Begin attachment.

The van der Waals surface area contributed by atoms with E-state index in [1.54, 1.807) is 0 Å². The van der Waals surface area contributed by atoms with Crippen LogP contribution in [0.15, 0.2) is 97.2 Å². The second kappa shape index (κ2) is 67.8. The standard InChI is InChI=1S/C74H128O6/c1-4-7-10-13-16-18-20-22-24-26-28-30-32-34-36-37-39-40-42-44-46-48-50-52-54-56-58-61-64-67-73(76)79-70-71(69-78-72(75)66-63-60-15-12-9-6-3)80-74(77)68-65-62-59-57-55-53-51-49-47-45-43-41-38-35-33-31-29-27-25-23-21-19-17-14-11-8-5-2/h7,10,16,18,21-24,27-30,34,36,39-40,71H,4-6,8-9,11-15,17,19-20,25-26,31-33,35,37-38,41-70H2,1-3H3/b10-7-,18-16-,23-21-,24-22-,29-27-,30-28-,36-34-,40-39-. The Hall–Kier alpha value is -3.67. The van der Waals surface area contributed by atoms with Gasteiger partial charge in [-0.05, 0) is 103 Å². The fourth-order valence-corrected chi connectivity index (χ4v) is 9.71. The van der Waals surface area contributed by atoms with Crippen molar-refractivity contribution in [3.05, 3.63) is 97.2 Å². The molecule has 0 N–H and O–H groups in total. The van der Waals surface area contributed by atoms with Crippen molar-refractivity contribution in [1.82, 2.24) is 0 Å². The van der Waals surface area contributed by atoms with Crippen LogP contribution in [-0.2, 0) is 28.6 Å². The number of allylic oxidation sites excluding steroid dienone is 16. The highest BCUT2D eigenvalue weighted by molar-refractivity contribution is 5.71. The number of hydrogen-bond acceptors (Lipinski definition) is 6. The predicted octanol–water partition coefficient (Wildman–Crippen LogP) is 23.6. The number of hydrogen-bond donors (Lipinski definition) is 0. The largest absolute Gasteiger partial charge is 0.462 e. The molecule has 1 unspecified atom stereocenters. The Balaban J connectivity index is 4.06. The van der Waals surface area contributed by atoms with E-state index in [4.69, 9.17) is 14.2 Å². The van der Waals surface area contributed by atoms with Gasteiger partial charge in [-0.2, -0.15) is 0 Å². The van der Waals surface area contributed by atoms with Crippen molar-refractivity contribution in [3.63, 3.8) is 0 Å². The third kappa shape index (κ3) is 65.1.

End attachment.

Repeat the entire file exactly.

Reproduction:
The van der Waals surface area contributed by atoms with E-state index in [1.54, 1.807) is 0 Å². The van der Waals surface area contributed by atoms with Crippen LogP contribution in [0.15, 0.2) is 97.2 Å². The second kappa shape index (κ2) is 67.8. The standard InChI is InChI=1S/C74H128O6/c1-4-7-10-13-16-18-20-22-24-26-28-30-32-34-36-37-39-40-42-44-46-48-50-52-54-56-58-61-64-67-73(76)79-70-71(69-78-72(75)66-63-60-15-12-9-6-3)80-74(77)68-65-62-59-57-55-53-51-49-47-45-43-41-38-35-33-31-29-27-25-23-21-19-17-14-11-8-5-2/h7,10,16,18,21-24,27-30,34,36,39-40,71H,4-6,8-9,11-15,17,19-20,25-26,31-33,35,37-38,41-70H2,1-3H3/b10-7-,18-16-,23-21-,24-22-,29-27-,30-28-,36-34-,40-39-. The Hall–Kier alpha value is -3.67. The van der Waals surface area contributed by atoms with Gasteiger partial charge in [-0.05, 0) is 103 Å². The fourth-order valence-corrected chi connectivity index (χ4v) is 9.71. The van der Waals surface area contributed by atoms with Crippen molar-refractivity contribution in [3.05, 3.63) is 97.2 Å². The molecule has 0 N–H and O–H groups in total. The van der Waals surface area contributed by atoms with Crippen molar-refractivity contribution in [1.82, 2.24) is 0 Å². The van der Waals surface area contributed by atoms with Crippen LogP contribution in [-0.2, 0) is 28.6 Å². The number of allylic oxidation sites excluding steroid dienone is 16. The highest BCUT2D eigenvalue weighted by molar-refractivity contribution is 5.71. The number of hydrogen-bond acceptors (Lipinski definition) is 6. The predicted octanol–water partition coefficient (Wildman–Crippen LogP) is 23.6. The number of hydrogen-bond donors (Lipinski definition) is 0. The largest absolute Gasteiger partial charge is 0.462 e. The molecule has 1 unspecified atom stereocenters. The Balaban J connectivity index is 4.06. The van der Waals surface area contributed by atoms with E-state index in [4.69, 9.17) is 14.2 Å². The van der Waals surface area contributed by atoms with Gasteiger partial charge in [-0.2, -0.15) is 0 Å². The van der Waals surface area contributed by atoms with Crippen molar-refractivity contribution in [3.63, 3.8) is 0 Å². The third kappa shape index (κ3) is 65.1.